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U.S. and Pakistan: Will a Strategic Partnership Falter After Bin Laden Raid?

May 9, 2011 at 12:00 AM EDT
After bin Laden was killed by U.S. forces during a raid in Abbottabad, tensions are on the rise between the U.S. and Pakistan. Ray Suarez discusses the future of U.S.-Pakistan relations with former U.S. Ambassador to Pakistan Wendy Chamberlin and Lawrence Wright, author of a book that focuses on the origins of al-Qaida.

RAY SUAREZ: Two views now on how the United States should deal with Pakistan.

Wendy Chamberlin was the U.S. ambassador there in 2001 and 2002. She is now president of the Middle East Institute. Lawrence Wright is the author of “The Looming Tower,” on the origins of al-Qaida. His article “The Double Game” on the U.S. and Pakistan appears in this week’s New Yorker.

Ambassador, leaders in both countries today talked about how important it was to maintain this relationship. Was that a sign that, however flawed it is, they’re kind of stuck with each other?

WENDY CHAMBERLIN, former U.S. ambassador to Pakistan: Well, we’re stuck with each other. And we need each other. And it’s very important to both of our national objectives that we maintain a good relationship.

Look, this has been a tough week, a lot of loose talk, a lot of dangerous talk on both sides, on our part, people threatening to cut off aid — I think it’s a mistake — on their part, equally angry words about expelling military trainers and liaison and intelligence types, also very dangerous.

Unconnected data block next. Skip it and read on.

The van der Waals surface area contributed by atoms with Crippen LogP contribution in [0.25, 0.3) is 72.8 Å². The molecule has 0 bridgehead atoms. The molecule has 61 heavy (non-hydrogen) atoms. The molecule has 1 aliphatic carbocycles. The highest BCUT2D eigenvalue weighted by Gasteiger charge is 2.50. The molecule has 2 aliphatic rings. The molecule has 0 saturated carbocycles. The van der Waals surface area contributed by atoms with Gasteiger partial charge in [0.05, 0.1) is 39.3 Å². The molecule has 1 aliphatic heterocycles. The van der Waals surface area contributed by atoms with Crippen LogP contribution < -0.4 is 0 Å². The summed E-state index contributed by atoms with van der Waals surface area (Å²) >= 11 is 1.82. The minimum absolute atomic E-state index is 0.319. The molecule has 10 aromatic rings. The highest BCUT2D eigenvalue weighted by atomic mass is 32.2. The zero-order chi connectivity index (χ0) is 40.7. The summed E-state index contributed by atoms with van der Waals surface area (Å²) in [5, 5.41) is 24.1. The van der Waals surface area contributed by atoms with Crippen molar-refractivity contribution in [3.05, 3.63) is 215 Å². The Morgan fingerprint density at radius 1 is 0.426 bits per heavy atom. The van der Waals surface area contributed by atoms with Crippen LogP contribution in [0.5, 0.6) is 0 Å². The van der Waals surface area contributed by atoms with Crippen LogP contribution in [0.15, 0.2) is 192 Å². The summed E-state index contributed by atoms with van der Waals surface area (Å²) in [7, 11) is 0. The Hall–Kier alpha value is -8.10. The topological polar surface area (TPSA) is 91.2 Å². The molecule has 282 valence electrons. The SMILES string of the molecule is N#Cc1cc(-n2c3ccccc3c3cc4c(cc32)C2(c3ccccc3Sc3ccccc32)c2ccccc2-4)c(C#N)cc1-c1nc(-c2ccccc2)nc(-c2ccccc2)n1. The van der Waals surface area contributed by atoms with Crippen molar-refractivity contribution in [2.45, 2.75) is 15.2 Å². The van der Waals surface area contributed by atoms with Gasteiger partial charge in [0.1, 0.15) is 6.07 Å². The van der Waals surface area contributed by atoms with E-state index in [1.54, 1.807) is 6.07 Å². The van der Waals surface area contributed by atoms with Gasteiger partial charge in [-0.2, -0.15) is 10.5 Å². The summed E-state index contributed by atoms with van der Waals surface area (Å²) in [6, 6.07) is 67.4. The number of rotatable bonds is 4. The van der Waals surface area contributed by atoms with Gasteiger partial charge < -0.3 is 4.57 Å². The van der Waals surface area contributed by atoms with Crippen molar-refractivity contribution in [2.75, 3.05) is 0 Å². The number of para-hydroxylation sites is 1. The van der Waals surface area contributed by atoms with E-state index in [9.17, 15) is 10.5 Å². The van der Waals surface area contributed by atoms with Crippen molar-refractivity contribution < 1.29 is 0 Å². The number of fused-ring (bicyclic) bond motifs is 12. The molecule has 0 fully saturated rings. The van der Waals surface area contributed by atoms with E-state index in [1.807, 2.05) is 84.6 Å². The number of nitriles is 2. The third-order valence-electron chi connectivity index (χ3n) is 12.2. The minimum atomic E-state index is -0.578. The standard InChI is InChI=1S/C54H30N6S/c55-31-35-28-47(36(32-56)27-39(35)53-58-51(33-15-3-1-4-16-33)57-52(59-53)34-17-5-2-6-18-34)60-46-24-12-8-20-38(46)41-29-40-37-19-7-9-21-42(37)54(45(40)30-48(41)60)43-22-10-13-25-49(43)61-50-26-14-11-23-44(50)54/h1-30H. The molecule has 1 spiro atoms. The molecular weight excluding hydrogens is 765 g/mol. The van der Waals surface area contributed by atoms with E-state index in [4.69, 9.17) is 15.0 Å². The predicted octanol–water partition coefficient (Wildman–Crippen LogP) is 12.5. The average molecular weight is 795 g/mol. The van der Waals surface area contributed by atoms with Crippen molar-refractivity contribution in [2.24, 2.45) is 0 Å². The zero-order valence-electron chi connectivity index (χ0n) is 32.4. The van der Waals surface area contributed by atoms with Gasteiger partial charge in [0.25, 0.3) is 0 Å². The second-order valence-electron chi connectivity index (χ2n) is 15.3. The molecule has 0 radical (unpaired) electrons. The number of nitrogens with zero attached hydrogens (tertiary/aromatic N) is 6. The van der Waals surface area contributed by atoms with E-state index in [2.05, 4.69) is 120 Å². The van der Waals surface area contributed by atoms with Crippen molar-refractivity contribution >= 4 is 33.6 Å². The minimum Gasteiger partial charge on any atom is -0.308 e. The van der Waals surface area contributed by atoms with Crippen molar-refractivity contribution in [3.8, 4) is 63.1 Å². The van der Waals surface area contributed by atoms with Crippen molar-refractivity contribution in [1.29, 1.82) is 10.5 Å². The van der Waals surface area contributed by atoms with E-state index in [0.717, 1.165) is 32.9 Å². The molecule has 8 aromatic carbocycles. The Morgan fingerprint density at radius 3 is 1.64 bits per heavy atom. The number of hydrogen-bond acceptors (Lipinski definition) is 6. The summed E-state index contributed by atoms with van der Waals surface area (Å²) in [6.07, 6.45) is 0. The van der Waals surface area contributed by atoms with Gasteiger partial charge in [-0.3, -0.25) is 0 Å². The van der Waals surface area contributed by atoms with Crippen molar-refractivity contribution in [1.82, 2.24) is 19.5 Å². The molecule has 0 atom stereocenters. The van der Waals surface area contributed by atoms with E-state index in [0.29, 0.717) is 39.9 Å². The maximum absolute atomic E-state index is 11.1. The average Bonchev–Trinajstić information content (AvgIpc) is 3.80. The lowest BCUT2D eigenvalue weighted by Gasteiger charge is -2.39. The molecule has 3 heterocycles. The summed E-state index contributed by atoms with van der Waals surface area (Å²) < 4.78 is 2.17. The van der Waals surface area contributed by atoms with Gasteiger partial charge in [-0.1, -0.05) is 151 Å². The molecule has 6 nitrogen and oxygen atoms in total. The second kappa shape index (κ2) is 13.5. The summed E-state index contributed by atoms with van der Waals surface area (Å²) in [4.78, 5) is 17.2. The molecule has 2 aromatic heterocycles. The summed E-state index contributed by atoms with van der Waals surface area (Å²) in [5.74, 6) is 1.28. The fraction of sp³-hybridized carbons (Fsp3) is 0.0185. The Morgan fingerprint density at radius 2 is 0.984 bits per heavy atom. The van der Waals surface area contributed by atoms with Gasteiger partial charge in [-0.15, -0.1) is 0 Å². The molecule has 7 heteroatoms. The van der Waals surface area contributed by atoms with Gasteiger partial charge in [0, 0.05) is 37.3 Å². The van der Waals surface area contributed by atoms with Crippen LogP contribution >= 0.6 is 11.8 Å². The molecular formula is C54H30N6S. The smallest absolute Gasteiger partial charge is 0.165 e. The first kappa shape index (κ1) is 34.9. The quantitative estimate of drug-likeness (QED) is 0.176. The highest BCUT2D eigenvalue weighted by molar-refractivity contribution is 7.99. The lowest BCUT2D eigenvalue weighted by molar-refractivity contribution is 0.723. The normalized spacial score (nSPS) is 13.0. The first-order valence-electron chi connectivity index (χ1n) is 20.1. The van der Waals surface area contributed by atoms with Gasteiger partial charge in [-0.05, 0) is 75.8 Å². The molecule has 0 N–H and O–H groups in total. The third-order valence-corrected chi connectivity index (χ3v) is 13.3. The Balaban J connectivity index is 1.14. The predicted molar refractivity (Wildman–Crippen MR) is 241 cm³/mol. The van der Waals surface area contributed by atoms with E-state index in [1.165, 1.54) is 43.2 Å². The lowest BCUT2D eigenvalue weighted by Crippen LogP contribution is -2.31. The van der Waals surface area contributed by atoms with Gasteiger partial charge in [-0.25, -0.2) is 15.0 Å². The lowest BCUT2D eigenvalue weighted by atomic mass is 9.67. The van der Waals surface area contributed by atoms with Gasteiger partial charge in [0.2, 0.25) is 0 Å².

I think Prime Minister Gilani’s speech today is an effort to try to walk it back. And I’m sure he had full consultation with his senior military advisers. They met midweek, commander — commanders meeting. And I’m sure they had a lot to say at that meeting and advice on how to get back to a more normal relationship with the United States.

RAY SUAREZ: Lawrence Wright, despite the difficulties, are these two countries tied to each other?

LAWRENCE WRIGHT, “The Looming Tower”: Well, we do have a serious relationship, but we have got real relationship problems, too.

And we have — over the years since the Cold War, we have given billions and billions of dollars to Pakistan, with the goal of creating a reliable, stable American ally. But if the behaviors that we have seen in Pakistan in the last several years are those of an ally, we have to redefine the term.